Monday, April 23, 2012

Sun Protection for Cats?

The way cats love to sun themselves, you'd never think they'd need sun protection! But the sun can actually damage a cat's exposed skin just as it does a human's. And too much time outside can also damage your cat's eyes, just like it does yours.

Known as "solar dermatitis", sunburn is most likely to affect hairless breeds like the Sphynx or Russian Peterbald, as well as thin-haired cats, those that have been shaved, and those with white areas or thin coats on the nose and ears. Basically, if you can see your cat's skin, that skin can get sunburned.

Although cats don't sunburn as easily as people (largely because most of them have the sense to get out of the sun before damage is done), it can happen if a cat is outdoors for a long time or gets trapped where there's no shade on a sunny day. And if you live in a climate where it's warm most of the year or at a high altitude, your cat is also exposed to more damaging UVA and UVB rays.

Initially, you may notice a little redness on the exposed skin after your cat has been in the sun for a while. This is similar to a first-degree burn, involving only the uppermost layer of skin. No blisters will appear with this mild type of sunburn and it can be treated at home.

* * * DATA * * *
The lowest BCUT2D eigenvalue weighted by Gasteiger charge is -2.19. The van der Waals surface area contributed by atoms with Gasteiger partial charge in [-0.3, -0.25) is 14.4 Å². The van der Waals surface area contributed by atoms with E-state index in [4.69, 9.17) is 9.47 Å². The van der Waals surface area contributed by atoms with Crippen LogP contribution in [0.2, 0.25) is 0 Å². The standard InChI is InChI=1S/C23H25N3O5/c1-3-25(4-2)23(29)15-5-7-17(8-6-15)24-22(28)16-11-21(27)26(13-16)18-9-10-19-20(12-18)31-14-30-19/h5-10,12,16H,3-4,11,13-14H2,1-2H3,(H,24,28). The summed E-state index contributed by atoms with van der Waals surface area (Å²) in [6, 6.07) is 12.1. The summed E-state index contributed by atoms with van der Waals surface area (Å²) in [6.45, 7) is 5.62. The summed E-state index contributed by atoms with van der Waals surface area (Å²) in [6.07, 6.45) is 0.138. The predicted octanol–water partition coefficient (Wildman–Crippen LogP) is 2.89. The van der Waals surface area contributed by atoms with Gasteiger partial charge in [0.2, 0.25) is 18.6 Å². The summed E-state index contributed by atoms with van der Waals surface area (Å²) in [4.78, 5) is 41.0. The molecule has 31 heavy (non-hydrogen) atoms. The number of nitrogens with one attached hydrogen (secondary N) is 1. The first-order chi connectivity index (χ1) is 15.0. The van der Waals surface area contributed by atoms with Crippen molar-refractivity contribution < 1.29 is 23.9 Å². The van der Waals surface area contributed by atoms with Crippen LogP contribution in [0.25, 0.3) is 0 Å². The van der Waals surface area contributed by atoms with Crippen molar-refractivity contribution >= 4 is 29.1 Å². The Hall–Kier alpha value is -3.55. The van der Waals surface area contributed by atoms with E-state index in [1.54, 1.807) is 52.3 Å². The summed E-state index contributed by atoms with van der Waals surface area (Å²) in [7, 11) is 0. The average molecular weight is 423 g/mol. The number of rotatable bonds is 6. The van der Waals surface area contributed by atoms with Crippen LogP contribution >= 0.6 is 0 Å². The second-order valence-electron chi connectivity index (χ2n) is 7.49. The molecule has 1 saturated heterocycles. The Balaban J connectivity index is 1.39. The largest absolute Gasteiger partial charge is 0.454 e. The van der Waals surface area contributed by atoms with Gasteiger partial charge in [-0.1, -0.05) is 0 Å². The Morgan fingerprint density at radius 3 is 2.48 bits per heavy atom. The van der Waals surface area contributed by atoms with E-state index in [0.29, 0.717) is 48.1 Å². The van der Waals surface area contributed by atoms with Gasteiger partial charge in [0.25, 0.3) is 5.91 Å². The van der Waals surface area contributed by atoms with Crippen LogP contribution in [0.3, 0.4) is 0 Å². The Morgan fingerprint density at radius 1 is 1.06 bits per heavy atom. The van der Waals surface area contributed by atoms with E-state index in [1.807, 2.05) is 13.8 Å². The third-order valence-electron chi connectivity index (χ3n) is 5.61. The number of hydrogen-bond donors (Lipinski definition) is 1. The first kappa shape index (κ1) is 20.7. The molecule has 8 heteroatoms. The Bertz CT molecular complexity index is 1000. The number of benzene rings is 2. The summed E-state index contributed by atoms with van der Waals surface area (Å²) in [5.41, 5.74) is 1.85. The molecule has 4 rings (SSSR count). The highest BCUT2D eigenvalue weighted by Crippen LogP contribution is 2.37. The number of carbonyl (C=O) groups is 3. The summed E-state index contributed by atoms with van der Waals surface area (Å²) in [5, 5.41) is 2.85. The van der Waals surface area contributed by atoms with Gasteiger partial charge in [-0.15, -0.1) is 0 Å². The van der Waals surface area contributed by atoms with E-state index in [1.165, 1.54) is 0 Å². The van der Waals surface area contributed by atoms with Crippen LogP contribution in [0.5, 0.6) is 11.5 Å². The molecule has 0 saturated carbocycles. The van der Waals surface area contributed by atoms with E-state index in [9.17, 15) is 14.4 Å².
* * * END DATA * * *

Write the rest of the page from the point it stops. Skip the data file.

You may see some hair loss along the edges of the ears. This would be similar to a second-degree burn that would cause blistering on a person, but the cat may not have blisters. Kitty may shake his head and scratch at the places because, as you know from getting sunburned yourself, they're painful, and then itchy! This may cause them to bleed and possibly even get infected.

In a severe sunburn, the cat's skin will appear leathery and may look white in color. This is comparable to a third-degree burn on a human and will require hospitalization for your cat to recover. Kitty will need IV fluids to stay hydrated and keep the electrolytes in balance. The veterinary staff will clean the wound and change the bandages daily until the area has healed enough for home recovery.